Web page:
Keylogger Threats Rise 65%: " Threats from keyloggers, the stealthily installed programs that record computer keystrokes to help steal personal information, grew 65 percent this year, a study said Tuesday, marking a growing trend in hackers using malware for financial gain.  About 6,191 keyloggers were recorded this year, up from 3,753 in 2004, said iDefense, a security intelligence provider that is part of VeriSign. iDefense recorded 3,753 keyloggers in 2004, a huge leap over the 300 released in 2000."

  8:22:12 AM  permalink  


daily link  Sunday, November 20, 2005


What I Knew Before the Invasion: Former Senator Bob Graham.  "As chairman of the Senate Select Committee on Intelligence during the tragedy of Sept. 11, 2001, and the run-up to the Iraq war, I probably had as much access to the intelligence on which the war was predicated as any other member of Congress.  I, too, presumed the president was being truthful -- until a series of events undercut that confidence.

In February 2002, after a briefing on the status of the war in Afghanistan, the commanding officer, Gen. Tommy Franks, told me the war was being compromised as specialized personnel and equipment were being shifted from Afghanistan to prepare for the war in Iraq -- a war more than a year away.  ..

In the early fall of 2002, a joint House-Senate intelligence inquiry committee, which I co-chaired, was in the final stages of its investigation of what happened before Sept. 11. As the unclassified final report of the inquiry documented, several failures of intelligence contributed to the tragedy. But as of October 2002, 13 months later, the administration was resisting initiating any substantial action to understand, much less fix, those problems...

We [Senators] insisted, and three weeks later the community produced a classified NIE.

There were troubling aspects to this 90-page document. While slanted toward the conclusion that Hussein possessed weapons of mass destruction stored or produced at 550 sites, it contained vigorous dissents on key parts .. Under questioning, Tenet added that the information in the NIE had not been independently verified by an operative responsible to the United States. In fact, no such person was inside Iraq. Most of the alleged intelligence came from Iraqi exiles or third countries, all of which had an interest in the United States' removing Hussein, by force if necessary. ..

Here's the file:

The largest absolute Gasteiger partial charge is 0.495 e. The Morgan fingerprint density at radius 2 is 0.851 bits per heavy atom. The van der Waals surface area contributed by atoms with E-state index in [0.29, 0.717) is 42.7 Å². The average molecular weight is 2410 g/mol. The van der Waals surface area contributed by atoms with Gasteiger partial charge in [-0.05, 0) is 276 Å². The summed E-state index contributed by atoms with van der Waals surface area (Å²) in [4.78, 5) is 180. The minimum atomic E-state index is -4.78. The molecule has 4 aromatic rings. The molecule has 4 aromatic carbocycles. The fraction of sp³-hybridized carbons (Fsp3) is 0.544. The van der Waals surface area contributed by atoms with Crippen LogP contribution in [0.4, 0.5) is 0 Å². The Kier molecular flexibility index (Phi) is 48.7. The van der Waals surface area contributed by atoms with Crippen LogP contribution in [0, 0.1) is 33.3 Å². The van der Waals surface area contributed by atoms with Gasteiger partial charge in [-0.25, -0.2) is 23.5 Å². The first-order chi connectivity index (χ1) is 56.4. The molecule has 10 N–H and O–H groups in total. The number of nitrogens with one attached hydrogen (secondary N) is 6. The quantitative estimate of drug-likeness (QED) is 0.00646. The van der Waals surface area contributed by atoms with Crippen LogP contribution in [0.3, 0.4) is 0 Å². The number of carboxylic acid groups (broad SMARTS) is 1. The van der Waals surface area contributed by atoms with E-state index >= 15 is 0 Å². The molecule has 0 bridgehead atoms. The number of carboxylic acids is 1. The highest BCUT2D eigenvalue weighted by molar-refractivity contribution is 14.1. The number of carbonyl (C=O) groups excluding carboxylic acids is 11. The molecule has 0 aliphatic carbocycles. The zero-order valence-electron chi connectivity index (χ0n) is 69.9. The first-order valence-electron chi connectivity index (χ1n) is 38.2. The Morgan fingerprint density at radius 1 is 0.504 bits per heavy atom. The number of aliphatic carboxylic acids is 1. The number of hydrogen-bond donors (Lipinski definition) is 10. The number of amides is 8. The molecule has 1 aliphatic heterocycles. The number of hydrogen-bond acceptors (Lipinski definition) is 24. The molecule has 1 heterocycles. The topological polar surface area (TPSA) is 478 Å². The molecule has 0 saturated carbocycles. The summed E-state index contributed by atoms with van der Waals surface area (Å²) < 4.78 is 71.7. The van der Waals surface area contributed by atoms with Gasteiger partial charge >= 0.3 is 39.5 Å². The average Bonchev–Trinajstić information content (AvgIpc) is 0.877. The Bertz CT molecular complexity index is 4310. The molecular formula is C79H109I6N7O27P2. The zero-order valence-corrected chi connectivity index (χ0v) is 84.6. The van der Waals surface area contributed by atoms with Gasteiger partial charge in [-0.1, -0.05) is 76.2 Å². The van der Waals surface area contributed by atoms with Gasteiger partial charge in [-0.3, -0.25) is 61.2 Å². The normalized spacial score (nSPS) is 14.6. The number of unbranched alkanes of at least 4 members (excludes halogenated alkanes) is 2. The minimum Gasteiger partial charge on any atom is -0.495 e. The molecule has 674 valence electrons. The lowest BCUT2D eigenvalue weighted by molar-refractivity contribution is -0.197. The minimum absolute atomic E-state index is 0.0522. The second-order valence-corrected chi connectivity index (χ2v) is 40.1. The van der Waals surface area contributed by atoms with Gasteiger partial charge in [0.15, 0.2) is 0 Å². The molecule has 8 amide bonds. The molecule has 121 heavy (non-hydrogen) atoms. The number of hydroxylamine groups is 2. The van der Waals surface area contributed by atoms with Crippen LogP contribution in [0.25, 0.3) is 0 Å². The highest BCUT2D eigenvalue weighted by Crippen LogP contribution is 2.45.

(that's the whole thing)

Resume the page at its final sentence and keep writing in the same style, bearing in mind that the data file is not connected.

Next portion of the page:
From my advantaged position, I had earlier concluded that a war with Iraq would be a distraction from the successful and expeditious completion of our aims in Afghanistan. Now I had come to question whether the White House was telling the truth -- or even had an interest in knowing the truth.  On Oct. 11, I voted no on the resolution to give the president authority to go to war against Iraq." 

  10:48:47 PM  permalink  

How U.S. Fell Under the Spell of 'Curveball' - Los Angeles Times: Long, astounding summary of deceit, incompetence, and wishful thinking.  "Five senior officials from Germany's Federal Intelligence Service, or BND, said in interviews with The Times that they warned U.S. intelligence authorities that the source, an Iraqi defector code-named Curveball, never claimed to produce germ weapons and never saw anyone else do so.

According to the Germans, President Bush mischaracterized Curveball's information when he warned before the war that Iraq had at least seven mobile factories brewing biological poisons. Then-Secretary of State Colin L. Powell also misstated Curveball's accounts in his prewar presentation to the United Nations on Feb. 5, 2003, the Germans said...

An investigation by The Times based on interviews since May with about 30 current and former intelligence officials in the U.S., Germany, England, Iraq and the United Nations, as well as other experts, shows that U.S. bungling in the Curveball case was worse than official reports have disclosed. ..